When people think of New Orleans, Mardi Gras and beignets probably come to mind before a Smithsonian affiliated museum. But the city is home to America’s National World War II Museum— an incredible institution focusing on the contributions made by the United States that led to victory by the Allies in World War II. While WWII and New Orleans may seem like an unusual pairing— the Higgins Boats, vital to D-Day operations, were designed, built, and tested in New Orleans by Higgins Industries, so the city was the natural home for the museum.
The Higgins boats are one of many examples on how skilled manufactures were key in helping the Allies secure victory— and their efforts are currently being featured at the museum. The current featured exhibit, Manufacturing Victory: The Arsenal of Democracy, pulls it’s title from a Franklin D. Roosevelt quote, calling the American production effort the “arsenal of democracy” that transformed the economic and industrial assets of the U.S. military. “Transformed” is truly the right word, seeing as when the war began, the United States only had the 17th largest army, and less than 200,000 troops, with absolutely no system in place to procure supplies in vast quantities.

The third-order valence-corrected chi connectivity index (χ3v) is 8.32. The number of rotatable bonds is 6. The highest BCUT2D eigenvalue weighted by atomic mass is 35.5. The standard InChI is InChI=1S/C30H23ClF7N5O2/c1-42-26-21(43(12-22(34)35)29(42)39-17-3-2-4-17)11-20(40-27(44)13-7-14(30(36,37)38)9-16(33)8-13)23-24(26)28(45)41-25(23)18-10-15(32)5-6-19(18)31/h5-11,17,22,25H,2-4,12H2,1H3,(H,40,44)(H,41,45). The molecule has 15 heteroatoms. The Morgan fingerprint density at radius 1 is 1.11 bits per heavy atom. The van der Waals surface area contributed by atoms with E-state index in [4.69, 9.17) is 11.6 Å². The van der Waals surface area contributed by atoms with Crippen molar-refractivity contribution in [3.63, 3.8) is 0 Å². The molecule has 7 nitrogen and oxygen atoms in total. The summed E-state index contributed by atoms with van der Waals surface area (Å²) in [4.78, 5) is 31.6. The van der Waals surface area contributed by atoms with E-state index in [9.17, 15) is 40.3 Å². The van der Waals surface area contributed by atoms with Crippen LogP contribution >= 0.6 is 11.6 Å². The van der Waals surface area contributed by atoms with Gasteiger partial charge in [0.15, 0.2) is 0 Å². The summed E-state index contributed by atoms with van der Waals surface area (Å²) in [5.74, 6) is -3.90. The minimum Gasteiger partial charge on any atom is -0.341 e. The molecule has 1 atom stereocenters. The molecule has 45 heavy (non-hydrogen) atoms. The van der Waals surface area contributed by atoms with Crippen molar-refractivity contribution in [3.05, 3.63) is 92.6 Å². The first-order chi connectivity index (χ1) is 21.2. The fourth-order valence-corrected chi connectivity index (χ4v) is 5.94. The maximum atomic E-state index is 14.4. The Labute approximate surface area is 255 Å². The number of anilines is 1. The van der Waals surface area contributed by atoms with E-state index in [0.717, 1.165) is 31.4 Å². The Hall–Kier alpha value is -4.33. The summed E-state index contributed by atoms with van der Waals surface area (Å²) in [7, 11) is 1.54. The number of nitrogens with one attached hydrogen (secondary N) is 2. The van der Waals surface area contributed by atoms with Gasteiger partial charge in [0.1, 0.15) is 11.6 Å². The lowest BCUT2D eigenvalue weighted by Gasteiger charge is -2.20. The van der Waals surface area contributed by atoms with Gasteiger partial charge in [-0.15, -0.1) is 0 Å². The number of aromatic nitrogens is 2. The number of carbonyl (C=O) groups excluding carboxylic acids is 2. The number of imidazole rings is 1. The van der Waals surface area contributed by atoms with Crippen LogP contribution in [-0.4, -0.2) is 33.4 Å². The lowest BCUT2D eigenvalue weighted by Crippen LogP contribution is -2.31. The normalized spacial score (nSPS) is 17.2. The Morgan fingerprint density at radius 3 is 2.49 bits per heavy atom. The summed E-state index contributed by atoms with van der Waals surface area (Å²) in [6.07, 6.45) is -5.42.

The exhibit examines how innovation from great leaders and industries not only brought America out of the Great Depression, but also transformed our military, and opened new doors of opportunity and social change to America’s citizens, especially women and African Americans. Featured manufactures include William Knudsen (CEO of General Motors), Fred Geier (President of Cincinnati Milling Machine and the Machine Tool Builders’ Association), and Edsel Ford (President of Ford Motor Company).
If you can’t make it to New Orleans to check out the exhibit, be sure to visit their website and learn more about the men and women who paid the price for our freedoms, and how innovations manufacturing industry can make real, internationally impacting change.